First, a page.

- World bank: Russian invasion of Ukraine will alter energy trade flows for years to come.
- Elevated commodity prices will worsen inflationary pressures globally.
- The World Bank expects crude prices to average $100 this year.
The biggest energy shock since the 1970s is expected to keep oil and other energy prices elevated for years as the Russian invasion of Ukraine is changing energy trade flows and consumption and production, the World Bank said in its latest Commodity Markets Outlook report on Tuesday.
Prices of food commodities have also soared, and together with the high energy prices and shocks to international oil trade, those elevated commodity prices will worsen inflationary pressures globally, the World Bank said.
The price of Brent Crude oil is expected to average $100 per barrel this year, which would be a 42-percent increase from 2021 and its highest annual level since 2013. Non-energy prices are set to rise by about 20 percent in 2022, with the largest increases in commodities where Russia or Ukraine are key exporters, according to the World Bank.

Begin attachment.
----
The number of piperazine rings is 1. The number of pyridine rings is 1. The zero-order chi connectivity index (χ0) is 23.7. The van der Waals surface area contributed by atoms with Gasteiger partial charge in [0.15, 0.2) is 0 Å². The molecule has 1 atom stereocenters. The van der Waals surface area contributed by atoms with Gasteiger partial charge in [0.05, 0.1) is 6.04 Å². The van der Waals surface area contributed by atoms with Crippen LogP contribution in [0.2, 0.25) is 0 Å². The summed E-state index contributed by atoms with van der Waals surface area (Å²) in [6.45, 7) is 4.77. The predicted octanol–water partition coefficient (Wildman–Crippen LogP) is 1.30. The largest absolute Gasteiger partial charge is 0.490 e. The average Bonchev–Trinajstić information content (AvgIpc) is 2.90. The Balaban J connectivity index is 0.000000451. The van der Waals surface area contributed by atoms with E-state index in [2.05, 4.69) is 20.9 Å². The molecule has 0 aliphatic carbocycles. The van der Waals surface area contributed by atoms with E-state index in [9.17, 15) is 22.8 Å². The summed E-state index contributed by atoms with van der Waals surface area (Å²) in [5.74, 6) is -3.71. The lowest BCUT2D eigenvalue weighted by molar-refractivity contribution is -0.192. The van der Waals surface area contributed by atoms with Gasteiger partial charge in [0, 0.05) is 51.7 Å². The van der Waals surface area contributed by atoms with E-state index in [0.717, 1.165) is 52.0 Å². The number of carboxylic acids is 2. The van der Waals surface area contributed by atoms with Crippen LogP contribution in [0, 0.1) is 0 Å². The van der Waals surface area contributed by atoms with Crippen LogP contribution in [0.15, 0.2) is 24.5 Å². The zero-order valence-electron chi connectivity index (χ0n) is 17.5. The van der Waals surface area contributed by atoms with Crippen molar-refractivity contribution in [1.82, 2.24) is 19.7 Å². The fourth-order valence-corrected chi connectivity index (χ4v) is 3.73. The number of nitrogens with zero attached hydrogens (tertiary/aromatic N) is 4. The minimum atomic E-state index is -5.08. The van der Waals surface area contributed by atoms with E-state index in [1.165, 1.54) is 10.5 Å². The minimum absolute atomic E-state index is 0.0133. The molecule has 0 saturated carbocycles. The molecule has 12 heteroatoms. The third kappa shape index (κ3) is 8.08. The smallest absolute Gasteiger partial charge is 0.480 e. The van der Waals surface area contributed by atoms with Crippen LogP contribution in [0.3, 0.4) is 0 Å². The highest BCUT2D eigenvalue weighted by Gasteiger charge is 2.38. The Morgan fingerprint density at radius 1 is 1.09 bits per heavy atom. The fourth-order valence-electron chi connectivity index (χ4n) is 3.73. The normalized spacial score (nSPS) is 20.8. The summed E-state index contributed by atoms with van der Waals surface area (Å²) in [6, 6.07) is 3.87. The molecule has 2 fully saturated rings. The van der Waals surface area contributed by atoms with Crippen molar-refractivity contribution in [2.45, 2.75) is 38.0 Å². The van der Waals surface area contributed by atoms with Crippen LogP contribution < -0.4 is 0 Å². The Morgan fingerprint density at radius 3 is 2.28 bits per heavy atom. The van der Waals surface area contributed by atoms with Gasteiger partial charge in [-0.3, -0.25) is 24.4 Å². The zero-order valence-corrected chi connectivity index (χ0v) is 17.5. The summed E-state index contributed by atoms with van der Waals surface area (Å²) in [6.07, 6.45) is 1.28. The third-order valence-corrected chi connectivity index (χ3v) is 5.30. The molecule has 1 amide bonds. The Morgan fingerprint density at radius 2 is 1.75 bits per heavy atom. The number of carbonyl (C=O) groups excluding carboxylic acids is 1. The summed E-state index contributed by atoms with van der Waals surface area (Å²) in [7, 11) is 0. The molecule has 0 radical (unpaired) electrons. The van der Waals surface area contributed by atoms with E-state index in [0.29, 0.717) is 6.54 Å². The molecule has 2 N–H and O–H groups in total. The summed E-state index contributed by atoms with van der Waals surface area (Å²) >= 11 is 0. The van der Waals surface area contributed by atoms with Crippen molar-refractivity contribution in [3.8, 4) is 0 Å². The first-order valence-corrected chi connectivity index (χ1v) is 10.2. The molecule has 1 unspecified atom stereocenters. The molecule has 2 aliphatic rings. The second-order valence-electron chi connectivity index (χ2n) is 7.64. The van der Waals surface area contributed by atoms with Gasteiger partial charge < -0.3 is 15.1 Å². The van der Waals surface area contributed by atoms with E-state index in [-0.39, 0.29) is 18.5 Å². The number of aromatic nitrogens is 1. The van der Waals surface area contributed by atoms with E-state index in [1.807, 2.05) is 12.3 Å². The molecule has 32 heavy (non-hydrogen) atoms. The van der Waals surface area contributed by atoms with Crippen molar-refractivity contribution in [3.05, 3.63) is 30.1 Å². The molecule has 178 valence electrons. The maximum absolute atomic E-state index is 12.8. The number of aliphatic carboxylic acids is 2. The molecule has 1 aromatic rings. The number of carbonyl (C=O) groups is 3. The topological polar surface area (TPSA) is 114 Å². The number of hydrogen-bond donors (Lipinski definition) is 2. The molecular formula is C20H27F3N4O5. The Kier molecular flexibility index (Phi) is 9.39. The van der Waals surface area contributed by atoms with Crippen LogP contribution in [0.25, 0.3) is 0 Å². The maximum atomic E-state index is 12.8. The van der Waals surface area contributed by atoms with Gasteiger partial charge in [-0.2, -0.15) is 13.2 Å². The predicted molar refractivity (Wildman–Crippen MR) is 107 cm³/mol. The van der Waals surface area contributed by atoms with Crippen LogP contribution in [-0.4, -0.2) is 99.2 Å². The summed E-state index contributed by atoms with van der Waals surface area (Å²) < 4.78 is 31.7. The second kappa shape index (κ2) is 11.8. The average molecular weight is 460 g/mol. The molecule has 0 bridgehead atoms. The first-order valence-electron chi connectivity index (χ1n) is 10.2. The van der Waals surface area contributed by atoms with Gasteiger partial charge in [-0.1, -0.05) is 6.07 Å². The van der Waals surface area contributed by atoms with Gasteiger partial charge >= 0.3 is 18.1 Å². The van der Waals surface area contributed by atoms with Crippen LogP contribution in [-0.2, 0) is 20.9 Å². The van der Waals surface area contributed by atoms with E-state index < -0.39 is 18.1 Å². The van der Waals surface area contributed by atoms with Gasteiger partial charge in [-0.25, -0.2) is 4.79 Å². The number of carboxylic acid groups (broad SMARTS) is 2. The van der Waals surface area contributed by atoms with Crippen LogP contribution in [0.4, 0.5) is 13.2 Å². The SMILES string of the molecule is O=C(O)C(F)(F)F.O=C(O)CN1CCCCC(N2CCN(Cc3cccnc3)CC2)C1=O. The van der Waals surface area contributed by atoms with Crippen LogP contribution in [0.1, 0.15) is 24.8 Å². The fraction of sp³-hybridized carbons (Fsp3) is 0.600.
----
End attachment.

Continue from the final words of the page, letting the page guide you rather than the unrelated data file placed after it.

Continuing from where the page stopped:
Brent Crude prices are expected to moderate to $92 a barrel in 2023, down from the expected 2022 average, but well above the five-year average of $60 a barrel. European natural gas prices are forecast to be twice as high in 2022 as they were in 2021, while coal prices are projected to be 80 percent higher, with both prices at all-time highs, the World Bank notes.
“The war is also leading to more costly patterns of trade that could result in longer-lasting inflation. It is expected to cause a major diversion of trade in energy,” the bank said.
“Higher commodity prices exacerbate already elevated inflationary pressures around the world,” noted Ayhan Kose, Director of the World Bank’s Prospects Group.
The bank sees high commodity prices disrupting or delaying the energy transition in the near term.
“Several countries have announced plans to increase production of fossil fuels. High metal prices are also driving up the cost of renewable energy, which depends on metals such as aluminum and battery-grade nickel,” the World Bank said.